There are things in life that we often take for granted. Things like genetics, love, parents, traditions –– the list goes on. I was lucky enough to have a special awareness of some of these things growing up. I’m the second son of two immigrant parents who hustled working thirteen hour days, seven days a week. Their sacrifices provided me with a great education, as well as deep roots and values that are difficult to put down on paper, but critical in my life. Though as I got older, stronger, and a little more bold, I lost sight of one of the most basic things in life –– movement.
Movement played an important part in my life, but was not something I necessarily took the time to appreciate. In 2017, I was a national up-and-coming boxer with a bright future in the sport and Olympic dreams ahead of me. I felt unsinkable. But as the saying goes, “pride comes before the fall.” On March 13th that same year, I was shot several times and left for dead in front of the house I grew up in. Less than a week later, I woke up from a coma and learned I was paralyzed, diagnosed as paraplegic.
The heartache of losing everything I was working towards hardly scratched the surface of how physically damaged I was. The dramatic weight loss, scars, and pain was a reminder of all I had lost in an instant. Yet, as time went on I could feel the athlete inside of me wanting to push on.
Months went by and results from therapy started to show. I began trying many different adaptive sports and eventually got into Para Nordic XC skiing and went on to win medals in the 2019 Canada Winter Games and US nationals in 2020. I regained the athlete’s discipline I thought I had lost the moment those bullets entered my body. I started gaining weight and getting stronger, and found myself pushing new limits. Healing my broken body was affecting my subconscious as well, and even though I’m in a chair now, I still dream of being able to dance in the ring.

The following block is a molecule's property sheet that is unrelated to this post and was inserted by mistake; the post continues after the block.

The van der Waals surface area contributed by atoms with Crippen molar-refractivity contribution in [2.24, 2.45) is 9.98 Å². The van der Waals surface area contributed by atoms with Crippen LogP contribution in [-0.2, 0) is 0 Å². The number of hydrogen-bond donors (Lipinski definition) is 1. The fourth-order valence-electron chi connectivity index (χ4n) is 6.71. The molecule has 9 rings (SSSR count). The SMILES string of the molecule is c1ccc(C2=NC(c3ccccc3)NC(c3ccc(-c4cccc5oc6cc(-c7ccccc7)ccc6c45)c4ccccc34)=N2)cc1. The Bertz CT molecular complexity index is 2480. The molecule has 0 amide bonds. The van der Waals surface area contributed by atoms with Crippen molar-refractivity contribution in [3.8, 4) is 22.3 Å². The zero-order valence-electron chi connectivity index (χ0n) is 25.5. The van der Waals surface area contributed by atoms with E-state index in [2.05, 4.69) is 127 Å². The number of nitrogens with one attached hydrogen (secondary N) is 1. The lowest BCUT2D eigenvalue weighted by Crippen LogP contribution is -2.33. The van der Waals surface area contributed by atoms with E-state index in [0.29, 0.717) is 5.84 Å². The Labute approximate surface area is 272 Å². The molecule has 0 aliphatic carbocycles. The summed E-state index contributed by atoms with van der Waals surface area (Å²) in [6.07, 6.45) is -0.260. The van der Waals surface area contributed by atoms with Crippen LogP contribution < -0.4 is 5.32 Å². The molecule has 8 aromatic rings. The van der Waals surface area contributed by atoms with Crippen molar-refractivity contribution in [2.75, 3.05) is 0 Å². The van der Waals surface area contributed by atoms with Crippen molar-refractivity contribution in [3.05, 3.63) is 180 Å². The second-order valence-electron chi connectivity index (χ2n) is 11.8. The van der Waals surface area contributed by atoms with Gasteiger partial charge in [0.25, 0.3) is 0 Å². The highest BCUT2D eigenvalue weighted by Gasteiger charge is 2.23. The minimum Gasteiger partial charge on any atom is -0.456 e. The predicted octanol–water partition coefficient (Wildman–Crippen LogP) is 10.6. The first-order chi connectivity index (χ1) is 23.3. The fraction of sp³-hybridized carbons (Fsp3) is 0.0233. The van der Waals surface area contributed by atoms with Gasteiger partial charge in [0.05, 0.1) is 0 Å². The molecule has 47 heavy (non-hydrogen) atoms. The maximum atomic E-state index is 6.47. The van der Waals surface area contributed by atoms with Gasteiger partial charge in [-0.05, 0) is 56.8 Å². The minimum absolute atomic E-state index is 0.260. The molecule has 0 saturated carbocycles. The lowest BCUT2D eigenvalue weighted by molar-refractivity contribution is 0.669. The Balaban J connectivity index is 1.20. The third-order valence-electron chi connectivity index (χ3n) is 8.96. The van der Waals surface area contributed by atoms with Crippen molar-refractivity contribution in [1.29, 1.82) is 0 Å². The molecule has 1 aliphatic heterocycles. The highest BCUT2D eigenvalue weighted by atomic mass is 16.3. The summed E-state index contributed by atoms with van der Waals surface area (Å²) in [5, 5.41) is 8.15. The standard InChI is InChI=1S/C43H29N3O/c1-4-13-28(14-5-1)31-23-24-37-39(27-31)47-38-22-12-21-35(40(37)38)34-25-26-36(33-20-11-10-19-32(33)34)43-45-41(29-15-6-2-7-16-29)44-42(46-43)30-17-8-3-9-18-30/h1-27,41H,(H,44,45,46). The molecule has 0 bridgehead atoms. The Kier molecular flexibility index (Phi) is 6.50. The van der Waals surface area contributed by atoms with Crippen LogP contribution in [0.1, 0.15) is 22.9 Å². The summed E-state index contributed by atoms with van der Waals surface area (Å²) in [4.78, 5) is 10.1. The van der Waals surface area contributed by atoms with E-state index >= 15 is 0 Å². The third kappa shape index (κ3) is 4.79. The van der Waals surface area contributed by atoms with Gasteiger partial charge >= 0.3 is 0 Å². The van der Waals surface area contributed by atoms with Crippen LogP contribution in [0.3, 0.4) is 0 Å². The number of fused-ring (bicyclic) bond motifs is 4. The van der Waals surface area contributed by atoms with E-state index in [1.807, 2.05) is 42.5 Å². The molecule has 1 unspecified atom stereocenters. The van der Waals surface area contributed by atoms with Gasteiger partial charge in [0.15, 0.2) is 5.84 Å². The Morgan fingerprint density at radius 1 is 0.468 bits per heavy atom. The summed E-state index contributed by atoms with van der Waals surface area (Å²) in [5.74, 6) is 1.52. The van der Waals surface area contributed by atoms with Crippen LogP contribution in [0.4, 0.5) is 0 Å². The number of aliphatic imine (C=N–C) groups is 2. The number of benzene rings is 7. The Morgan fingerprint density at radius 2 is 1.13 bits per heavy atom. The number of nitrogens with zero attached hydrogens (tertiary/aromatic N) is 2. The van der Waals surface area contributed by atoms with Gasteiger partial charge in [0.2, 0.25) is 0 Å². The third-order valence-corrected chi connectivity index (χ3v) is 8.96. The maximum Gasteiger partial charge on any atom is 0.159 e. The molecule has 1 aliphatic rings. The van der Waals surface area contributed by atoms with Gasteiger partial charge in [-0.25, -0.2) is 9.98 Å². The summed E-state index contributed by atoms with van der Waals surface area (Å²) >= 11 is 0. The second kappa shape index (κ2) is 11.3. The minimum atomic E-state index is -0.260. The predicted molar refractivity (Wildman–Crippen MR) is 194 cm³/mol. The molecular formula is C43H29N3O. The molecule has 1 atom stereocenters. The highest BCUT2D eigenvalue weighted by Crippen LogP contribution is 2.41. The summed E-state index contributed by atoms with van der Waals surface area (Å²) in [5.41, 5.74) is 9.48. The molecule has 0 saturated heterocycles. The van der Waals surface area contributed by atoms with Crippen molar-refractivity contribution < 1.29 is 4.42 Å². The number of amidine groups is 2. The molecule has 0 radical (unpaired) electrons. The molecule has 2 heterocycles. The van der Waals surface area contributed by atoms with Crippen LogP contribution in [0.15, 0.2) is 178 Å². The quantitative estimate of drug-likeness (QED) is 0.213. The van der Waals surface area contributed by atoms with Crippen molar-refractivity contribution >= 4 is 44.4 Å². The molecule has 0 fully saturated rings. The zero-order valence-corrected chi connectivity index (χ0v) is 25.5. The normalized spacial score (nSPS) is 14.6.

My journey has shown me that movement is more than just a mechanical adjustment with the body. It’s about survival and the need to progress towards healing, freedom, and independence. It’s led me to create WWAB (Westcoast Wheelchair Adaptive Boxing), an organization where we host adaptive boxing classes for people wanting to improve their quality of life through movement and perseverance.
As a coach, I’ve gotten to relive my passion by teaching people and encouraging them to include different forms of movement suited to their own unique needs and abilities. And this year, amidst the madness of 2020, I’ve begun teaching boxing through online seminars and classes. This work has allowed me to help other people conquer their own demons through movement, while continuing to support the development of wheelchair boxing to be recognized as a sport.
Leo Sammarelli is an adaptive athlete and a boxing coach at Raincity Boxing Studio in Vancouver. He brought the first wheelchair adaptive boxing council to British Columbia and now sits on the World Adaptive Boxing Council. He’s also working towards bringing the sport of Adaptive Boxing to the Paralympics and reclaiming his goal of representing Canada in the ring. As a coach, Leo shares his passion for boxing with all levels and abilities of students and is the Boxing BC director of Diversity and Inclusion. Click below to watch a preview of a recent interview we did with Leo.
“My journey has shown me that movement is more than just a mechanical adjustment with the body. It’s about survival and the need to progress towards healing, freedom, and independence.”